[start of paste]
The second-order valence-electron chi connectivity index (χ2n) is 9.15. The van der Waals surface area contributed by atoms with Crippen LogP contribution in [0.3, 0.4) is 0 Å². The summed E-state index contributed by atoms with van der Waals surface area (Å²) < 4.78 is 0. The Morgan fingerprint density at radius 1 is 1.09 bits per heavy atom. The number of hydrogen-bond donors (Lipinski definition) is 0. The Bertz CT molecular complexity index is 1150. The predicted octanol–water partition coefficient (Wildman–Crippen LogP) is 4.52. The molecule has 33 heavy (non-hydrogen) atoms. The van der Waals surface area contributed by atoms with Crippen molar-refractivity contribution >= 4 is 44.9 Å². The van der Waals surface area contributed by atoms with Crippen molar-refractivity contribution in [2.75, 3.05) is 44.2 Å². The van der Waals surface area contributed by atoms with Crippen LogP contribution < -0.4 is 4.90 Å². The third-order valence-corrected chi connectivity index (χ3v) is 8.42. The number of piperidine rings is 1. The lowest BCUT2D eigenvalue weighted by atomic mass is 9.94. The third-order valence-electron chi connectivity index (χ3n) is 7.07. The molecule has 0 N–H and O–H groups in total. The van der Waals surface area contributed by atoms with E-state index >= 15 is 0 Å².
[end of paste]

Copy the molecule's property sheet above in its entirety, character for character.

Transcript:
The second-order valence-electron chi connectivity index (χ2n) is 9.15. The van der Waals surface area contributed by atoms with Crippen LogP contribution in [0.3, 0.4) is 0 Å². The summed E-state index contributed by atoms with van der Waals surface area (Å²) < 4.78 is 0. The Morgan fingerprint density at radius 1 is 1.09 bits per heavy atom. The number of hydrogen-bond donors (Lipinski definition) is 0. The Bertz CT molecular complexity index is 1150. The predicted octanol–water partition coefficient (Wildman–Crippen LogP) is 4.52. The molecule has 33 heavy (non-hydrogen) atoms. The van der Waals surface area contributed by atoms with Crippen molar-refractivity contribution >= 4 is 44.9 Å². The van der Waals surface area contributed by atoms with Crippen molar-refractivity contribution in [2.75, 3.05) is 44.2 Å². The van der Waals surface area contributed by atoms with Crippen LogP contribution < -0.4 is 4.90 Å². The third-order valence-corrected chi connectivity index (χ3v) is 8.42. The number of piperidine rings is 1. The lowest BCUT2D eigenvalue weighted by atomic mass is 9.94. The third-order valence-electron chi connectivity index (χ3n) is 7.07. The molecule has 0 N–H and O–H groups in total. The van der Waals surface area contributed by atoms with E-state index >= 15 is 0 Å².